Golden wedding anniversaries get the press, but sometimes there’s a different chapter to the happily-ever-after story. Divorce among adults 65-plus – some in their original, long-term marriage – is on the rise.
“The perception is that older people don’t get divorced,” says researcher Susan L. Brown, PhD, a professor of sociology at Bowling Green State University in Ohio.
She’s discovered that they do – and in growing numbers. From 1980 to 2008, she found, divorce among men 65 and older doubled from 5 to 10 percent. Among women 65 and and older, it tripled, from 4 to 12 percent.
In 2010, 1 of every 20 people in the US who got divorced was 65-plus, Brown has found, using Census Bureau data.
The trend for senior divorce isn’t nearly as strong as it is among Baby Boomers age 50 to 64, whose divorce rate is more than four times that of those 65-plus. Still, those seniors are a substantial part of the what’s being called the “gray divorce” trend. And these splits can take family and friends by surprise.
Why Split After 65?
What’s going on in the marriages of those 65 and older?
“For many of these couples it’s about drifting apart,” Brown says, rather than a deal-breaking event such as an affair. “We are not the same person we were at 25 or 45. Some of these turning points – such as empty nest – can be pauses that cause us to reflect on where we are in our lives and if this is where we expect to be in our lives,” she says.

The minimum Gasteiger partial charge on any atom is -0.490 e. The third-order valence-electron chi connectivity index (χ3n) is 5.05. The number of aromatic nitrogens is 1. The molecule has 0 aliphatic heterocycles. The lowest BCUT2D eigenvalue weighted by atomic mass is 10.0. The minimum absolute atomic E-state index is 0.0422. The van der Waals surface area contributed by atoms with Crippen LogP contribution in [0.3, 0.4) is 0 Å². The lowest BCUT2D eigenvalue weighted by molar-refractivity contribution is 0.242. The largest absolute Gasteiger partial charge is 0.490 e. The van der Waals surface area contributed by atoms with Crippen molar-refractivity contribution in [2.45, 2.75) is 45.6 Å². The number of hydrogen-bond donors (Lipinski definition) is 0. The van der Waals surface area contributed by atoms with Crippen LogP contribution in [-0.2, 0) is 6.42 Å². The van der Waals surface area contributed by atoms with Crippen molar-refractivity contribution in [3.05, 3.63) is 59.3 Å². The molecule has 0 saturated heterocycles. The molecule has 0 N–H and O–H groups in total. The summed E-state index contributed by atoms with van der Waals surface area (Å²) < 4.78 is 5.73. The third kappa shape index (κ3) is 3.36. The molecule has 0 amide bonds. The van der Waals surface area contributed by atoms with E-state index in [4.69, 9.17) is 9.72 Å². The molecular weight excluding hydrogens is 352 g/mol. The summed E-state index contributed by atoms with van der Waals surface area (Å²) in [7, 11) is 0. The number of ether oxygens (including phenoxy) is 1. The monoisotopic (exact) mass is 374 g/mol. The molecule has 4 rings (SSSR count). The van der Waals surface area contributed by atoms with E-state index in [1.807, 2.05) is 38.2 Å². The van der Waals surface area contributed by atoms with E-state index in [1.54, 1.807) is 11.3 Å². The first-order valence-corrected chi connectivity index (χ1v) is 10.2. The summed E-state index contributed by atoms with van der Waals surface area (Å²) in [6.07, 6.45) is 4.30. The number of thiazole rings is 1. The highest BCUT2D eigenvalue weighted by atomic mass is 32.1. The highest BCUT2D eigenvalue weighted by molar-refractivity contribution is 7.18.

These days, Brown says, a 65-year-old can expect to live 20 or more years. That’s a long time to feel dissatisfied.
Many others are in remarriages that didn’t work. “For the 65-plus in a remarriage, their divorce rate is more than three times higher than those in the first marriage,” Brown says.
According to Brown, those who remarried later had a smaller pool to choose from than the first time. They may have compromised – and now regret it. Blended families can also prove too stressful.
Those who have been divorced in the past know it’s difficult, but also know that life goes on, she says.
Their mindset is different than those who hang in for decades with their first marriage, even if it’s not great. Among those in a first marriage who do not divorce, “A good share are dissatisfied, but not willing to get a divorce for personal, financial or religious reasons,” Brown says.
Life at 65 and Solo
Once divorced, older men tend to have a more difficult time emotionally than do older women, especially if they don’t remarry, says Leslie Martin, Ph.D. professor and chair of psychology at La Sierra University in Riverside, Ca.
That’s due to women typically having a larger social support network, she says.
Divorced or not, social connections are vital to improving older adults’ health and well-being, Martin found. With Howard Friedman, Ph.D., Martin has co-authored “The Longevity Project,” a book on the findings from an 80-year study of 1,500 Americans – what affects their life expectancy and health.
Those unmarried older people who reached out, taking time to make a phone call and talk with family and friends regularly, and who stayed involved in the community, did better, she says.
Is online as good? Martin says they didn’t study that. “My guess would be that if you are pretty isolated, however you can reach out and connect is going to be beneficial,” she says. However, ”if you already have contacts in person, giving those up to go online is probably not such a good idea.”
- Click here to Read Susan Brown’s report on senior divorce
- Click here to read Susan Brown’s piece on divorce over age 50 for the LA Times
- Click here to read about the Longevity Project